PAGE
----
Pokémon Conquest: “Incredible potential. Abysmal execution.”
Review in Brief
Game: A Pokémon turn-based strategy RPG with a strong Japanese motif.
Good: Pokémon is a natural fit for a turn-based strategy RPG.
Bad: Terrible, terrible execution; a non-intuitive game structure and flow; a redundant and needless warrior/Pokémon dynamic; several unnecessary gameplay features; a completely uninteresting plot; short, shallow, and outdated as compared to any turn-based strategy RPG in the last 10 years.
Verdict: An abysmal waste of incredible potential, either by poor design or an ill-advised crossover.
Recommendation: Hardcore Pokémon fans may still enjoy it a bit, but no one else will; fans of turn-based strategy RPGs may weep openly.
“Incredible potential. Abysmal execution.”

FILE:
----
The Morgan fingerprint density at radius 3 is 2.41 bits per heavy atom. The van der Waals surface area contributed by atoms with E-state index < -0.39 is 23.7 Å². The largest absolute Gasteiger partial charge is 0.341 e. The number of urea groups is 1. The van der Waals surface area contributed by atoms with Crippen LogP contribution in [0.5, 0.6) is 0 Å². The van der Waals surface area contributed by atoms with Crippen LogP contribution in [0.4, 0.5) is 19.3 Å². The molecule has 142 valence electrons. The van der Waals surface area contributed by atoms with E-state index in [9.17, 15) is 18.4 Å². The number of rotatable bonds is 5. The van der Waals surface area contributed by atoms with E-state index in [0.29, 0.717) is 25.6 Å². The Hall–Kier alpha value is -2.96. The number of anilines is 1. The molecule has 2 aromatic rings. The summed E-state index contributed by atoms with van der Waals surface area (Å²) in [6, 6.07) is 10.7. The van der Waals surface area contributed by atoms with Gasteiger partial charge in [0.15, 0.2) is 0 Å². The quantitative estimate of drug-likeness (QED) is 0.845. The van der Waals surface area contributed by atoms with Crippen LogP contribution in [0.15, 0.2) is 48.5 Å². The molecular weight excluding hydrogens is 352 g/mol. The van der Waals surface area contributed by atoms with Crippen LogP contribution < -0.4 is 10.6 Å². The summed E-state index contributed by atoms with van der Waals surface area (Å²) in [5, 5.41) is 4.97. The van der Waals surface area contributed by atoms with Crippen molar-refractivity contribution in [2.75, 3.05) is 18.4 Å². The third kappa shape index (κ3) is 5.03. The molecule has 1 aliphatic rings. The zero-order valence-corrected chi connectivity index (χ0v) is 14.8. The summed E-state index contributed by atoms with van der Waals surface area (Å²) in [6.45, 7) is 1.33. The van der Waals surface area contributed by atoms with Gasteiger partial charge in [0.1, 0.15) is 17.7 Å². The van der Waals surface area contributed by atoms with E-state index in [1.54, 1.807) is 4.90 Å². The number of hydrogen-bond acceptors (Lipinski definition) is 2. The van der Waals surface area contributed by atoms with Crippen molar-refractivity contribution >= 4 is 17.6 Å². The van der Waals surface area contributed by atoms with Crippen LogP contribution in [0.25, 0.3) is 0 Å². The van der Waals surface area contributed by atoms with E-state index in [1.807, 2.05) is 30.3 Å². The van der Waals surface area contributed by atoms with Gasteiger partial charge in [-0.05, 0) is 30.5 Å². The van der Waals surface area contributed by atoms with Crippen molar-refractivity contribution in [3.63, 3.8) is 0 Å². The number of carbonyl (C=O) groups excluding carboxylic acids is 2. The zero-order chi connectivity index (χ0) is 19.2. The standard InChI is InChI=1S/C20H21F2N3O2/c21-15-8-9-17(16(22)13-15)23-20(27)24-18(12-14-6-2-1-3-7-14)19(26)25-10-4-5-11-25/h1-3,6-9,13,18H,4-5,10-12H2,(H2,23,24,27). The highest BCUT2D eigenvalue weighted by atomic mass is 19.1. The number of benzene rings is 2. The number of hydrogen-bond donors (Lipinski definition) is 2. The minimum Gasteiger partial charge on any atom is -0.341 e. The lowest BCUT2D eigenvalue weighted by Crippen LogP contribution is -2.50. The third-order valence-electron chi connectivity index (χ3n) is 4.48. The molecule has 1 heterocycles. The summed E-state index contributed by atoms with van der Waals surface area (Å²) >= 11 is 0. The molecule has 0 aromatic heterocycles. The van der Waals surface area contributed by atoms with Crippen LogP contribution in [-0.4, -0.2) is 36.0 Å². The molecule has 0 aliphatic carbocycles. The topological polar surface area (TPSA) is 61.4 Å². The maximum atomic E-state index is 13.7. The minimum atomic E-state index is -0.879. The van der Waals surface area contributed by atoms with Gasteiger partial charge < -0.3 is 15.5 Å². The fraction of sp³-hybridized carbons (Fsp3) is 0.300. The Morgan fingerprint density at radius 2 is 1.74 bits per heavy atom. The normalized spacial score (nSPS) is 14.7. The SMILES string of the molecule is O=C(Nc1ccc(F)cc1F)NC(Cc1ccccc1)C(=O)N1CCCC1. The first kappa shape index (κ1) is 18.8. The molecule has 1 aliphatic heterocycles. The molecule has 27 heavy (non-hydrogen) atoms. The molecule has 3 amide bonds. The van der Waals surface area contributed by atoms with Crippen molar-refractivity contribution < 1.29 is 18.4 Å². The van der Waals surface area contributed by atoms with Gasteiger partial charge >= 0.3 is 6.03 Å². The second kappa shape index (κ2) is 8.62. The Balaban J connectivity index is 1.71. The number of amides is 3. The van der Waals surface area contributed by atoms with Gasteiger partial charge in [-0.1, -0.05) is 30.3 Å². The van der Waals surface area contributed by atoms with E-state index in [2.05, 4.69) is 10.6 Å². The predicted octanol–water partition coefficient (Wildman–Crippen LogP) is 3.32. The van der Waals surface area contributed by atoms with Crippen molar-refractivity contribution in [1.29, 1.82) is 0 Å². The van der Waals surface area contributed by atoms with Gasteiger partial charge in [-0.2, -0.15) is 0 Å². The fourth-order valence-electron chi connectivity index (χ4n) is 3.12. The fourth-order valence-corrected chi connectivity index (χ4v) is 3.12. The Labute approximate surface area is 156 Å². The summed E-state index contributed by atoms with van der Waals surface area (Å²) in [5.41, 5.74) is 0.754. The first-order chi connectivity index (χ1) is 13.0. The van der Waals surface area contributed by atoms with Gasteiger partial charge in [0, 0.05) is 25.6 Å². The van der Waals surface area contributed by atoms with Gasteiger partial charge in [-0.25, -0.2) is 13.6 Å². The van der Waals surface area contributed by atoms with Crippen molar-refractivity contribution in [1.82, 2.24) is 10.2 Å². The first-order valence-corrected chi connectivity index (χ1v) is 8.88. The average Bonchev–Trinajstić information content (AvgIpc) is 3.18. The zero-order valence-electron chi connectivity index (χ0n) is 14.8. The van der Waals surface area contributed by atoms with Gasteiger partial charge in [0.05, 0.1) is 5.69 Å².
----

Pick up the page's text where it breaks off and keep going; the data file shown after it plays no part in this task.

When I first heard that they were coming out with a Pokémon traditional turn-based strategy RPG, I was ecstatic. First of all, it represented the merger of one of my favorite game franchises (although in recent years, I’ve ragged on it a good bit) and one of my favorite game genres. It also seemed to represent a step towards branching out for a series that really hasn’t made any advancements over the past several releases. Most importantly, however, it seemed like a truly natural fit. Honestly, my first reaction upon hearing that they were releasing such a game was, “Why didn’t they think of that earlier?” Pokémon seems like an incredibly natural fit to be turned into a turn-based strategy RPG. I had incredibly high hopes for this installment. It seemed like, for once, the best game would be the easiest one to develop. Pokémon lent itself as a franchise so well to the turn-based strategy genre that it seemed all the developers would have to do is create the most straightforward translation of the games concepts to the new genre to create a truly special experience.